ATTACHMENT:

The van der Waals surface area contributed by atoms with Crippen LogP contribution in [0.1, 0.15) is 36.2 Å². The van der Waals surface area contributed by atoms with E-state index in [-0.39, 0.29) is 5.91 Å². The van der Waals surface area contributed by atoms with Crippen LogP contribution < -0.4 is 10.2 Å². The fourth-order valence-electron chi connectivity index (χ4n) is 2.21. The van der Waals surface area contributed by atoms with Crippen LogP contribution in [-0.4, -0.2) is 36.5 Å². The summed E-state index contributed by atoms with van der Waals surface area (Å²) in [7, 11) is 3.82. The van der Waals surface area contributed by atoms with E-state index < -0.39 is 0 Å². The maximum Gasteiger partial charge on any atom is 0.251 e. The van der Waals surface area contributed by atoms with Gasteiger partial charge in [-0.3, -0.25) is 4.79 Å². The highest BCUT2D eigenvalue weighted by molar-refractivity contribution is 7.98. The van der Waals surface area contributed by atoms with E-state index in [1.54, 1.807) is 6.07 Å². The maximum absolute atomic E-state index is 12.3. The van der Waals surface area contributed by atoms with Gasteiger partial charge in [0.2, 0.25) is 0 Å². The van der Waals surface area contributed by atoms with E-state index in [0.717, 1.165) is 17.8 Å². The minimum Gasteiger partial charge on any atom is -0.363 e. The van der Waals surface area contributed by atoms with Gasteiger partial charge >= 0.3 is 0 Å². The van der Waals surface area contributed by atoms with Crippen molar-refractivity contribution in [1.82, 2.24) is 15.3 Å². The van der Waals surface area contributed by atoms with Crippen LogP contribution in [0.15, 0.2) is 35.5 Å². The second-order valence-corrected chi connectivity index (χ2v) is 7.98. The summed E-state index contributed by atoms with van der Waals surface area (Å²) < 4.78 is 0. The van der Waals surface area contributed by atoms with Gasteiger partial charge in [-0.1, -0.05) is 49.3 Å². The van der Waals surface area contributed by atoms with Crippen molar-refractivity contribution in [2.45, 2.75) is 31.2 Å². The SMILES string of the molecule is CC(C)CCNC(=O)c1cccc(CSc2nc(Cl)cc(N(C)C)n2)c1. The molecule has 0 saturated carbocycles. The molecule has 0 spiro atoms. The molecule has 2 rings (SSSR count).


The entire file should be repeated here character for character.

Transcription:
The van der Waals surface area contributed by atoms with Crippen LogP contribution in [0.1, 0.15) is 36.2 Å². The van der Waals surface area contributed by atoms with E-state index in [-0.39, 0.29) is 5.91 Å². The van der Waals surface area contributed by atoms with Crippen LogP contribution < -0.4 is 10.2 Å². The fourth-order valence-electron chi connectivity index (χ4n) is 2.21. The van der Waals surface area contributed by atoms with Crippen LogP contribution in [-0.4, -0.2) is 36.5 Å². The summed E-state index contributed by atoms with van der Waals surface area (Å²) in [7, 11) is 3.82. The van der Waals surface area contributed by atoms with E-state index < -0.39 is 0 Å². The maximum Gasteiger partial charge on any atom is 0.251 e. The van der Waals surface area contributed by atoms with Gasteiger partial charge in [-0.3, -0.25) is 4.79 Å². The highest BCUT2D eigenvalue weighted by molar-refractivity contribution is 7.98. The van der Waals surface area contributed by atoms with E-state index in [1.54, 1.807) is 6.07 Å². The maximum absolute atomic E-state index is 12.3. The van der Waals surface area contributed by atoms with Gasteiger partial charge in [0.2, 0.25) is 0 Å². The van der Waals surface area contributed by atoms with E-state index in [0.717, 1.165) is 17.8 Å². The minimum Gasteiger partial charge on any atom is -0.363 e. The van der Waals surface area contributed by atoms with Gasteiger partial charge >= 0.3 is 0 Å². The van der Waals surface area contributed by atoms with Crippen molar-refractivity contribution in [1.82, 2.24) is 15.3 Å². The van der Waals surface area contributed by atoms with Crippen LogP contribution in [0.15, 0.2) is 35.5 Å². The second-order valence-corrected chi connectivity index (χ2v) is 7.98. The summed E-state index contributed by atoms with van der Waals surface area (Å²) < 4.78 is 0. The van der Waals surface area contributed by atoms with Gasteiger partial charge in [-0.1, -0.05) is 49.3 Å². The van der Waals surface area contributed by atoms with Crippen molar-refractivity contribution in [2.45, 2.75) is 31.2 Å². The SMILES string of the molecule is CC(C)CCNC(=O)c1cccc(CSc2nc(Cl)cc(N(C)C)n2)c1. The molecule has 0 saturated carbocycles. The molecule has 0 spiro atoms. The molecule has 2 rings (SSSR count).